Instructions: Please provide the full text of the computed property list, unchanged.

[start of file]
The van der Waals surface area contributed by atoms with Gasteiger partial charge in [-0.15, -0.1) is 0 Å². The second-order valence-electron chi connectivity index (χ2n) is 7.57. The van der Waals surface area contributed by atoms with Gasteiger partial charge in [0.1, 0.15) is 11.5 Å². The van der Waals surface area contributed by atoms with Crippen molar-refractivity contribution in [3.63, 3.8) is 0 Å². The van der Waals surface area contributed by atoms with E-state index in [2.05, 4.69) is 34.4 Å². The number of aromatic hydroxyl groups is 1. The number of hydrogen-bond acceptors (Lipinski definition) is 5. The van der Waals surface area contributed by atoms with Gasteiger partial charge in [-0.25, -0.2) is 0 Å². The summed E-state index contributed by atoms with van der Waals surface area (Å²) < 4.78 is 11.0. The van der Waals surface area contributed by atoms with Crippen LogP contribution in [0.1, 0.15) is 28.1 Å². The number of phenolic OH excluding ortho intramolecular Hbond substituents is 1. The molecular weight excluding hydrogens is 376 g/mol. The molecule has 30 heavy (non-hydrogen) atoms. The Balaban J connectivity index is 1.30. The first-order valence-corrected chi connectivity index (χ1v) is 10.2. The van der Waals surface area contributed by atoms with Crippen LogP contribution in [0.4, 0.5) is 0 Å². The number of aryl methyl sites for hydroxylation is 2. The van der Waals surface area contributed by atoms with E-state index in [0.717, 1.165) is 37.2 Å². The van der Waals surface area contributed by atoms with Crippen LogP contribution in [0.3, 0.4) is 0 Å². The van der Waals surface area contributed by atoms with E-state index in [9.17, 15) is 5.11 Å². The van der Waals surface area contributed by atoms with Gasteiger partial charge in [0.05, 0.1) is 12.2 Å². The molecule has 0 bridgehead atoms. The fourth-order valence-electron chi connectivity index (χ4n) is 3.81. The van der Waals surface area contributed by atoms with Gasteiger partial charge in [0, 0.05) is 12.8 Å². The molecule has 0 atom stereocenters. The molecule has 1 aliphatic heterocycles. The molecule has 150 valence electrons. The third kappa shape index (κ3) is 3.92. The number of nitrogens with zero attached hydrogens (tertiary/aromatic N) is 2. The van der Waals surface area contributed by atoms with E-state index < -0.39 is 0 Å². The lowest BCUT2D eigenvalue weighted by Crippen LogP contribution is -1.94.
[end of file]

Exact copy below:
The van der Waals surface area contributed by atoms with Gasteiger partial charge in [-0.15, -0.1) is 0 Å². The second-order valence-electron chi connectivity index (χ2n) is 7.57. The van der Waals surface area contributed by atoms with Gasteiger partial charge in [0.1, 0.15) is 11.5 Å². The van der Waals surface area contributed by atoms with Crippen molar-refractivity contribution in [3.63, 3.8) is 0 Å². The van der Waals surface area contributed by atoms with E-state index in [2.05, 4.69) is 34.4 Å². The number of aromatic hydroxyl groups is 1. The number of hydrogen-bond acceptors (Lipinski definition) is 5. The van der Waals surface area contributed by atoms with Gasteiger partial charge in [-0.25, -0.2) is 0 Å². The summed E-state index contributed by atoms with van der Waals surface area (Å²) < 4.78 is 11.0. The van der Waals surface area contributed by atoms with Crippen LogP contribution in [0.1, 0.15) is 28.1 Å². The number of phenolic OH excluding ortho intramolecular Hbond substituents is 1. The molecular weight excluding hydrogens is 376 g/mol. The molecule has 30 heavy (non-hydrogen) atoms. The Balaban J connectivity index is 1.30. The first-order valence-corrected chi connectivity index (χ1v) is 10.2. The van der Waals surface area contributed by atoms with Crippen LogP contribution in [0.4, 0.5) is 0 Å². The number of aryl methyl sites for hydroxylation is 2. The van der Waals surface area contributed by atoms with E-state index in [0.717, 1.165) is 37.2 Å². The van der Waals surface area contributed by atoms with Crippen LogP contribution in [0.3, 0.4) is 0 Å². The van der Waals surface area contributed by atoms with E-state index in [9.17, 15) is 5.11 Å². The van der Waals surface area contributed by atoms with Gasteiger partial charge in [0.05, 0.1) is 12.2 Å². The molecule has 0 bridgehead atoms. The fourth-order valence-electron chi connectivity index (χ4n) is 3.81. The van der Waals surface area contributed by atoms with Gasteiger partial charge in [0, 0.05) is 12.8 Å². The molecule has 0 atom stereocenters. The molecule has 1 aliphatic heterocycles. The molecule has 150 valence electrons. The third kappa shape index (κ3) is 3.92. The number of nitrogens with zero attached hydrogens (tertiary/aromatic N) is 2. The van der Waals surface area contributed by atoms with E-state index < -0.39 is 0 Å². The lowest BCUT2D eigenvalue weighted by Crippen LogP contribution is -1.94.